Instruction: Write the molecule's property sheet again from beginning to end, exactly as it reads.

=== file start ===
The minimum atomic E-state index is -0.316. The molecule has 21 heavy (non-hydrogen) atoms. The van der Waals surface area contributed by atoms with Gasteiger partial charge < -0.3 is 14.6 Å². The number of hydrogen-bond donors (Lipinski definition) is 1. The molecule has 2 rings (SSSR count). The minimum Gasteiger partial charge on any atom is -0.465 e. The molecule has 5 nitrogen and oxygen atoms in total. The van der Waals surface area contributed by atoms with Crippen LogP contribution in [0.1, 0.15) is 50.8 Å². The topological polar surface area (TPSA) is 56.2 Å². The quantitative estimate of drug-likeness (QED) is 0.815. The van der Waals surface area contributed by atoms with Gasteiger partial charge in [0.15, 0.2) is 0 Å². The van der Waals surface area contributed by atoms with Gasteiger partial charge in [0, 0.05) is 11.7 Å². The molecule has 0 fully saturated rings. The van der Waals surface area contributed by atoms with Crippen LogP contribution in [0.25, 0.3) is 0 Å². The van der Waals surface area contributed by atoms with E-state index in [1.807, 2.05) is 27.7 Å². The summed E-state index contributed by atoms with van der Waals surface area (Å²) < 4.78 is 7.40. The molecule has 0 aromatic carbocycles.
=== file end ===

The minimum atomic E-state index is -0.316. The molecule has 21 heavy (non-hydrogen) atoms. The van der Waals surface area contributed by atoms with Gasteiger partial charge < -0.3 is 14.6 Å². The number of hydrogen-bond donors (Lipinski definition) is 1. The molecule has 2 rings (SSSR count). The minimum Gasteiger partial charge on any atom is -0.465 e. The molecule has 5 nitrogen and oxygen atoms in total. The van der Waals surface area contributed by atoms with Crippen LogP contribution in [0.1, 0.15) is 50.8 Å². The topological polar surface area (TPSA) is 56.2 Å². The quantitative estimate of drug-likeness (QED) is 0.815. The van der Waals surface area contributed by atoms with Gasteiger partial charge in [0.15, 0.2) is 0 Å². The van der Waals surface area contributed by atoms with Gasteiger partial charge in [0, 0.05) is 11.7 Å². The molecule has 0 fully saturated rings. The van der Waals surface area contributed by atoms with Crippen LogP contribution in [0.25, 0.3) is 0 Å². The van der Waals surface area contributed by atoms with E-state index in [1.807, 2.05) is 27.7 Å². The summed E-state index contributed by atoms with van der Waals surface area (Å²) < 4.78 is 7.40. The molecule has 0 aromatic carbocycles.